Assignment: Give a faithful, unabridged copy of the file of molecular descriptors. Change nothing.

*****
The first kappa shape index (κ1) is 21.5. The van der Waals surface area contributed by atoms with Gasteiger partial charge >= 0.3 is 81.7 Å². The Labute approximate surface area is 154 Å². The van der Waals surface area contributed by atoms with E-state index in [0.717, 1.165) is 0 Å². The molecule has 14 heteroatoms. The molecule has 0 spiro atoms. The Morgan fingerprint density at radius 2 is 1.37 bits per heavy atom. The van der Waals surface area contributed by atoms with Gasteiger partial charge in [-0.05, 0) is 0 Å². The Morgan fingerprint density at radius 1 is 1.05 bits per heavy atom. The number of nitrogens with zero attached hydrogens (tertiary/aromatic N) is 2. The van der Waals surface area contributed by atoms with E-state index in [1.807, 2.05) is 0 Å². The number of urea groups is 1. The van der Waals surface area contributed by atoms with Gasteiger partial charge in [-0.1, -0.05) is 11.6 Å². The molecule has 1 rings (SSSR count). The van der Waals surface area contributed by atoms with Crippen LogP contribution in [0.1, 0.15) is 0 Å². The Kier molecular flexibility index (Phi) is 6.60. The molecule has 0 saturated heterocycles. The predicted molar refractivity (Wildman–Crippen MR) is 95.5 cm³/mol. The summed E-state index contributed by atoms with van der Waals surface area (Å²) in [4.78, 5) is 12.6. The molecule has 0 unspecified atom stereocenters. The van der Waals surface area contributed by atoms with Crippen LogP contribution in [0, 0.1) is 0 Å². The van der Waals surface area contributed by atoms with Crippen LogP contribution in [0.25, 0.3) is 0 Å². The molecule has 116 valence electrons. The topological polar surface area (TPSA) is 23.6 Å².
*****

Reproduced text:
The first kappa shape index (κ1) is 21.5. The van der Waals surface area contributed by atoms with Gasteiger partial charge >= 0.3 is 81.7 Å². The Labute approximate surface area is 154 Å². The van der Waals surface area contributed by atoms with E-state index in [0.717, 1.165) is 0 Å². The molecule has 14 heteroatoms. The molecule has 0 spiro atoms. The Morgan fingerprint density at radius 2 is 1.37 bits per heavy atom. The van der Waals surface area contributed by atoms with Gasteiger partial charge in [-0.05, 0) is 0 Å². The Morgan fingerprint density at radius 1 is 1.05 bits per heavy atom. The number of nitrogens with zero attached hydrogens (tertiary/aromatic N) is 2. The van der Waals surface area contributed by atoms with E-state index in [1.807, 2.05) is 0 Å². The number of urea groups is 1. The van der Waals surface area contributed by atoms with Gasteiger partial charge in [-0.1, -0.05) is 11.6 Å². The molecule has 1 rings (SSSR count). The van der Waals surface area contributed by atoms with Crippen LogP contribution in [0.1, 0.15) is 0 Å². The Kier molecular flexibility index (Phi) is 6.60. The molecule has 0 saturated heterocycles. The predicted molar refractivity (Wildman–Crippen MR) is 95.5 cm³/mol. The summed E-state index contributed by atoms with van der Waals surface area (Å²) in [4.78, 5) is 12.6. The molecule has 0 unspecified atom stereocenters. The van der Waals surface area contributed by atoms with Crippen LogP contribution in [0, 0.1) is 0 Å². The van der Waals surface area contributed by atoms with Crippen LogP contribution in [0.25, 0.3) is 0 Å². The molecule has 116 valence electrons. The topological polar surface area (TPSA) is 23.6 Å².